|A view of Main Street in Courtland, Virginia
A view of Main Street in Courtland, Virginia
|• Total||0.9 sq mi (2.4 km2)|
|• Land||0.9 sq mi (2.4 km2)|
|Elevation||23 ft (7 m)|
|• Density||1,400/sq mi (540/km2)|
|Time zone||Eastern (EST) (UTC-5)|
|• Summer (DST)||EDT (UTC-4)|
|GNIS feature ID||1498469|
Originally named Jerusalem by English colonists, the town was given its present name in 1888. It served as Southampton County's only town through the 18th century, and has been the county seat since then. This town was formed in 1791 on the north shore of the Nottoway River, on a parcel of ten acres (40,000 m²) beside the courthouse.
In 1831, the town became notorious as the site of the trials and subsequent executions of Nat Turner and some of his cohort who had planned a major slave rebellion. According to a letter written by Solon Borland to the governor of North Carolina, the village was a small hamlet of approximately 175 people, with only three stores, one saddler, one carriage maker, two hotels, two attorneys and two physicians.
The town was the boyhood home of Confederate Major General William Mahone, whose father Fielding Mahone ran a tavern. General George H. Thomas, "Rock of Chickamauga", and a native of Southampton County, was a Union general and graduate of the United States Military Academy, likely visited his uncle James Rochelle here. Rochelle was clerk of court for Southampton County, and lived three houses from Mahone's Tavern.
Courtland is located at (36.715702, -77.066063).
According to the United States Census Bureau, the town has a total area of 0.9 square miles (2.4 km²), all of it land.
As of the census of 2000, there were 1,270 people, 460 households, and 300 families residing in the town. The population density was 1,373.2 people per square mile (533.0/km²). There were 498 housing units at an average density of 538.5 per square mile (209.0/km²). The racial makeup of the town was 52.28% White, 47.01% African American, 0.16% Native American, 0.08% Asian, and 0.47% from two or more races. Hispanic or Latino of any race were 0.24% of the population.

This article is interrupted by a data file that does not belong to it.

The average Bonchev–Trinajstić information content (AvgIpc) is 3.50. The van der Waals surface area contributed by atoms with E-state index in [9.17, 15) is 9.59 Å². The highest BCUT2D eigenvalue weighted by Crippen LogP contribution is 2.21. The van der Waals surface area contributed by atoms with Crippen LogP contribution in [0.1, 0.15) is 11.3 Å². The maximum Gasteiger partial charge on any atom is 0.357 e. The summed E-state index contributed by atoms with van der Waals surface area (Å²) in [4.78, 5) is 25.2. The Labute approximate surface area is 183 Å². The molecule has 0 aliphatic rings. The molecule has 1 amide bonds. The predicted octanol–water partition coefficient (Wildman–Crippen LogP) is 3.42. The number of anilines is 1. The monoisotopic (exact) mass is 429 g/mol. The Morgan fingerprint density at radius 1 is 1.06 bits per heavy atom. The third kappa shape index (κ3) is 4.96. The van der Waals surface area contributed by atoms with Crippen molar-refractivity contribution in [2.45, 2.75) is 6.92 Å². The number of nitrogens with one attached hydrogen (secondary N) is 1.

There were 460 households out of which 33.9% had children under the age of 18 living with them, 42.6% were married couples living together, 20.9% had a female householder with no husband present, and 34.6% were non-families. 32.6% of all households were made up of individuals and 17.0% had someone living alone who was 65 years of age or older. The average household size was 2.35 and the average family size was 2.96.
In the town the population was spread out with 23.1% under the age of 18, 7.6% from 18 to 24, 27.0% from 25 to 44, 23.1% from 45 to 64, and 19.1% who were 65 years of age or older. The median age was 38 years. For every 100 females there were 93.9 males. For every 100 females age 18 and over, there were 87.7 males.
The median income for a household in the town was $31,750, and the median income for a family was $43,229. Males had a median income of $34,464 versus $20,714 for females. The per capita income for the town was $18,474. About 19.2% of families and 21.6% of the population were below the poverty line, including 30.6% of those under age 18 and 22.1% of those age 65 or over.
- "American FactFinder". United States Census Bureau. Retrieved 2008-01-31.
- "US Board on Geographic Names". United States Geological Survey. 2007-10-25. Retrieved 2008-01-31.
- "Find a County". National Association of Counties. Retrieved 2011-06-07.
- Staff (2010-07-09). "National Register Information System". National Register of Historic Places. National Park Service.
- "US Gazetteer files: 2010, 2000, and 1990". United States Census Bureau. 2011-02-12. Retrieved 2011-04-23.
- "Annual Estimates of the Resident Population for Incorporated Places: April 1, 2010 to July 1, 2014". Retrieved June 4, 2015.
- "Census of Population and Housing". Census.gov. Retrieved June 4, 2015.